At a time when global energy and climate goals build on a total transformation of the energy system, while access to cooling and affordability of technologies remain a key priority to ensure quality of life for all citizens, it is crucial to address these factors. Energy efficiency must increase, fossil fuels in the primary energy mix must be reduced substantially and the share of renewables in the electricity mix and in final energy consumption needs to grow. Sustainable cooling must adapt to this renewable energy nexus and become mainstream on the way to carbon neutrality.
The cooling industry is ready to address the challenge
The cooling industry has already shown that it is ready to address the sustainability challenge. The Montreal Protocol to eliminate ozone depleting substances and the recently agreed Kigali Amendment for a global phase-down of HFCs are tangible examples of the instrumental role the private sector plays in driving change. In this context, EPEE, representing the heating and cooling industry in Europe, published its pledge at the 2014 New York Climate Summit “to support a smooth & viable transition towards lower emissions technologies” in Europe.
The Kigali Amendment alone could avoid up to 0.4°C of global warming by 2100. These benefits could be further enhanced by high energy efficiency, and a shift towards adaption to renewable energies. Cooling has a massive potential to deliver on these priorities and, by doing so, to be an important enabler for carbon neutrality. Many technologies are readily available but have not been broadly deployed yet (e.g. heat pumps, heat recovery, Building Automation and Control Systems, smart appliances, thermal storage, etc.).
The European Union has undertaken concrete and ambitious climate action, notably through the revision of the EU F-Gas Regulation in 2015 and through the recently adopted Clean Energy Package, which aims to facilitate the transition away from fossil fuels towards cleaner energy and to deliver on the EU’s Paris Agreement commitments for reducing greenhouse gas emissions. EPEE supports the EU’s measures and welcomes the introduction of integrated 10-year national energy and climate plans (NECPs) for 2021 to 2030, as they will help Member States draw up concrete roadmaps to reach the 2030 climate and energy targets and beyond and provide more regulatory certainty to industry. EPEE also believes in global action such as the implementation of the Kigali Amendment, enhanced National Determined Contributions (NDCs) and dedicated national heating and cooling plans to address emissions in a way that is economically viable, affordable and accessible to people, compatible with high safety standards and promotes energy efficiency as a fundamental pillar of the energy transition.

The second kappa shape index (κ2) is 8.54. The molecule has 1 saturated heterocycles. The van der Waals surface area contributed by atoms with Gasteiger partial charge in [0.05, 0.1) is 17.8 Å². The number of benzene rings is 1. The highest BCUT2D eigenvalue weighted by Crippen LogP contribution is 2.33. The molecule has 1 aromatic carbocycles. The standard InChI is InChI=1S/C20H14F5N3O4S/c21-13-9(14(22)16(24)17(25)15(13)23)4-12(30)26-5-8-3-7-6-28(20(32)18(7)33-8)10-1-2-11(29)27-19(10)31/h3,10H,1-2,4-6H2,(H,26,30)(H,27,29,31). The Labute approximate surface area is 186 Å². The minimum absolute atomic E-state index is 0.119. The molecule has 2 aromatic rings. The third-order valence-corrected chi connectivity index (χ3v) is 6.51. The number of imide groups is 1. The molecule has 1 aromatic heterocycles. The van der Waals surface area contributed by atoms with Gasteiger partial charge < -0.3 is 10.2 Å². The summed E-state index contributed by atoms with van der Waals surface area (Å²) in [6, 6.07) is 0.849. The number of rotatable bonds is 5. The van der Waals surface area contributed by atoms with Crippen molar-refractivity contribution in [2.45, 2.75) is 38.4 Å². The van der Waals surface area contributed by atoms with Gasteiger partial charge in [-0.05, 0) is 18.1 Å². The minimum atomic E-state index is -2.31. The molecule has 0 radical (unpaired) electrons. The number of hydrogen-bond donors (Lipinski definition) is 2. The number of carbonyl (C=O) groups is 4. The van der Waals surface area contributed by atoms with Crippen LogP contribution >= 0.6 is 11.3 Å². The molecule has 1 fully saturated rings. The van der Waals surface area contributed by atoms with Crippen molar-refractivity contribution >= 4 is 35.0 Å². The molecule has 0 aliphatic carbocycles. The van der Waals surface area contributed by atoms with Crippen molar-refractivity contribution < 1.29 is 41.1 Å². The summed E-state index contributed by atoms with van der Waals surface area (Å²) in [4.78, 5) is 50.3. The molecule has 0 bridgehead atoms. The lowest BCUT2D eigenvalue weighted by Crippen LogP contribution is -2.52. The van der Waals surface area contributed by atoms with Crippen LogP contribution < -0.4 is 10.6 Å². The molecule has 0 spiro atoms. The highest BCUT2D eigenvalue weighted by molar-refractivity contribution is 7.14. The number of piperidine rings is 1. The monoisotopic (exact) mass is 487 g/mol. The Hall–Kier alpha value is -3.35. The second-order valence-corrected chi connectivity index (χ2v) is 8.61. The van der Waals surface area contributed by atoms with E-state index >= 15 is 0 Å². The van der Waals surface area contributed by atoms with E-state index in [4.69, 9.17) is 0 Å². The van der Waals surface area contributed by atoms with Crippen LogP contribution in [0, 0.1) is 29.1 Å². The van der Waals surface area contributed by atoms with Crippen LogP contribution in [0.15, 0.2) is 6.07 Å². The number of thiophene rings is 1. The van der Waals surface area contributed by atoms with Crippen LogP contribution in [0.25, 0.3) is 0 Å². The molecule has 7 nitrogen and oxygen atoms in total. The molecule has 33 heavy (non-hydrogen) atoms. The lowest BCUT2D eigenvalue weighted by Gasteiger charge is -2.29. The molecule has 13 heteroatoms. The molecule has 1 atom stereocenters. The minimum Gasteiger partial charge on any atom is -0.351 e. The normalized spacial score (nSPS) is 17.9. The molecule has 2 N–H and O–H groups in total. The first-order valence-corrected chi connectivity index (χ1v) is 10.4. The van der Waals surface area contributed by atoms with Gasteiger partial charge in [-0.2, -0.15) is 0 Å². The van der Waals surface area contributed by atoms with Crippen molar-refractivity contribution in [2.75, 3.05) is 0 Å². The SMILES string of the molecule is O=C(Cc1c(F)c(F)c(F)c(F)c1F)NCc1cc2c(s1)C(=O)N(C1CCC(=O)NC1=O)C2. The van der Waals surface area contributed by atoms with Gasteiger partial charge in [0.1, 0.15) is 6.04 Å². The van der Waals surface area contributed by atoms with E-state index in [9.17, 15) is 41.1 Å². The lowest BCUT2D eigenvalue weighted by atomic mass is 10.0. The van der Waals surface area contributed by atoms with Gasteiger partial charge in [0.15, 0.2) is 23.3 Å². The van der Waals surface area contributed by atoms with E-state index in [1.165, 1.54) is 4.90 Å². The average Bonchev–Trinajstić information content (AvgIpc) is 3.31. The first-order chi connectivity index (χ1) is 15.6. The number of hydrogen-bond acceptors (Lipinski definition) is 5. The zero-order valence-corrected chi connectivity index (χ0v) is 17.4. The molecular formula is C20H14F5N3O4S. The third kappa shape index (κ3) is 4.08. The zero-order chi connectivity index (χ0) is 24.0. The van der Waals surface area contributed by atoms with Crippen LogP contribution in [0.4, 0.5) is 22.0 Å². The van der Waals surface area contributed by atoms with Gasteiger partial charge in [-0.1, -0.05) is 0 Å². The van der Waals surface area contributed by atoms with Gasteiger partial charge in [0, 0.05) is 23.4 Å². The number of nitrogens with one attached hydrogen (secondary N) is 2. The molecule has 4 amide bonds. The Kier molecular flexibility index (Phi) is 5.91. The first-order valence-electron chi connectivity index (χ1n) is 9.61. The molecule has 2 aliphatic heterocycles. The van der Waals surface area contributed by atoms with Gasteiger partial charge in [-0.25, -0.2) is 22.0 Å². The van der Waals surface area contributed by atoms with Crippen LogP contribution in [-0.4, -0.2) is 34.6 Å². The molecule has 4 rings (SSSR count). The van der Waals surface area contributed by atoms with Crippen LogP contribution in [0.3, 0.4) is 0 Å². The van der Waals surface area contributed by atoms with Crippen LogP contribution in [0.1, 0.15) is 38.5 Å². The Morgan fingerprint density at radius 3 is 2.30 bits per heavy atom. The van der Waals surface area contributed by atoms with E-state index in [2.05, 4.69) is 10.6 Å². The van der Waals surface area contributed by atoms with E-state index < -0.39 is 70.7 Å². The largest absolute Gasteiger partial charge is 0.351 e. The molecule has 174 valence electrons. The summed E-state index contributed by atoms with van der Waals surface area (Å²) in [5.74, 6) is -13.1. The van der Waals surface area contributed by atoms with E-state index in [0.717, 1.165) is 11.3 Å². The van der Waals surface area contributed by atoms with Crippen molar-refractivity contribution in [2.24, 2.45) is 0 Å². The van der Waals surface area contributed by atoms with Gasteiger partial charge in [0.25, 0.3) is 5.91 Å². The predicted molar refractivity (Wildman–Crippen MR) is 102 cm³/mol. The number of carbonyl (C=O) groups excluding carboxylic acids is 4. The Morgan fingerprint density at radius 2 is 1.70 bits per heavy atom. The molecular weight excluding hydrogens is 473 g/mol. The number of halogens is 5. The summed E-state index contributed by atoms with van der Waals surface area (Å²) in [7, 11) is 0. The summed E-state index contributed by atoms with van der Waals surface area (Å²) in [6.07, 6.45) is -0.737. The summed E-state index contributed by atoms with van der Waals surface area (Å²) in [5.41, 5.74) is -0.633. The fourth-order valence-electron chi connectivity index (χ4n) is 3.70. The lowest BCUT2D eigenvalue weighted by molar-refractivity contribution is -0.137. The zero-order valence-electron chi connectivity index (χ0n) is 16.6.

EPEE’S PLEDGE: #CountOnCooling
With this pledge, EPEE commits to be an active and supportive industry player to provide and promote sustainable cooling solutions on the way to a carbon neutral Europe.
EPEE members will continue to undertake concrete, proactive actions to raise awareness about sustainable cooling solutions in order to help the EU and its Member States reach their targets and remain a leader in the reduction of greenhouse gas emissions: